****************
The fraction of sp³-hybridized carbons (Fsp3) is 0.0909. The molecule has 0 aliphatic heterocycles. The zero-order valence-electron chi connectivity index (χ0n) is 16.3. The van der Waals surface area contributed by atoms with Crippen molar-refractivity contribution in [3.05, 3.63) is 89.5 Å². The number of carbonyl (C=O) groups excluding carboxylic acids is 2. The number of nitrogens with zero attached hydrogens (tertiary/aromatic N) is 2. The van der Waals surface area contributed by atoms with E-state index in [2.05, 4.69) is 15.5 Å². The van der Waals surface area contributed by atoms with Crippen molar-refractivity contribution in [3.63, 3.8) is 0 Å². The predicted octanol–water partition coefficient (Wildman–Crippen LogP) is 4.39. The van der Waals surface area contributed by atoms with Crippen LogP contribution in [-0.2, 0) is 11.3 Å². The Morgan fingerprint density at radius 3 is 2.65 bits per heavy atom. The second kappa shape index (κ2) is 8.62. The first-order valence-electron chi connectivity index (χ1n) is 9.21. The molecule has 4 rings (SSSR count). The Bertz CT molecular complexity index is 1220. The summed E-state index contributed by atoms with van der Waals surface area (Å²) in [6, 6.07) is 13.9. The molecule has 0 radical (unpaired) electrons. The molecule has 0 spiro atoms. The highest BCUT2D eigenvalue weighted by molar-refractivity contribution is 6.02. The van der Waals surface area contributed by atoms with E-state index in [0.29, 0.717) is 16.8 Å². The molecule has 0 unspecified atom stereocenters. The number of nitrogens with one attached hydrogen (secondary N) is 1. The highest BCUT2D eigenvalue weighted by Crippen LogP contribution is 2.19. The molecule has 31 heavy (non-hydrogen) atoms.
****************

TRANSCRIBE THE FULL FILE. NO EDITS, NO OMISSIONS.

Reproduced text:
The fraction of sp³-hybridized carbons (Fsp3) is 0.0909. The molecule has 0 aliphatic heterocycles. The zero-order valence-electron chi connectivity index (χ0n) is 16.3. The van der Waals surface area contributed by atoms with Crippen molar-refractivity contribution in [3.05, 3.63) is 89.5 Å². The number of carbonyl (C=O) groups excluding carboxylic acids is 2. The number of nitrogens with zero attached hydrogens (tertiary/aromatic N) is 2. The van der Waals surface area contributed by atoms with E-state index in [2.05, 4.69) is 15.5 Å². The van der Waals surface area contributed by atoms with Crippen molar-refractivity contribution in [3.63, 3.8) is 0 Å². The predicted octanol–water partition coefficient (Wildman–Crippen LogP) is 4.39. The van der Waals surface area contributed by atoms with Crippen LogP contribution in [-0.2, 0) is 11.3 Å². The Morgan fingerprint density at radius 3 is 2.65 bits per heavy atom. The second kappa shape index (κ2) is 8.62. The first-order valence-electron chi connectivity index (χ1n) is 9.21. The molecule has 4 rings (SSSR count). The Bertz CT molecular complexity index is 1220. The summed E-state index contributed by atoms with van der Waals surface area (Å²) in [6, 6.07) is 13.9. The molecule has 0 radical (unpaired) electrons. The molecule has 0 spiro atoms. The highest BCUT2D eigenvalue weighted by molar-refractivity contribution is 6.02. The van der Waals surface area contributed by atoms with E-state index in [0.29, 0.717) is 16.8 Å². The molecule has 0 unspecified atom stereocenters. The number of nitrogens with one attached hydrogen (secondary N) is 1. The highest BCUT2D eigenvalue weighted by Crippen LogP contribution is 2.19. The molecule has 31 heavy (non-hydrogen) atoms.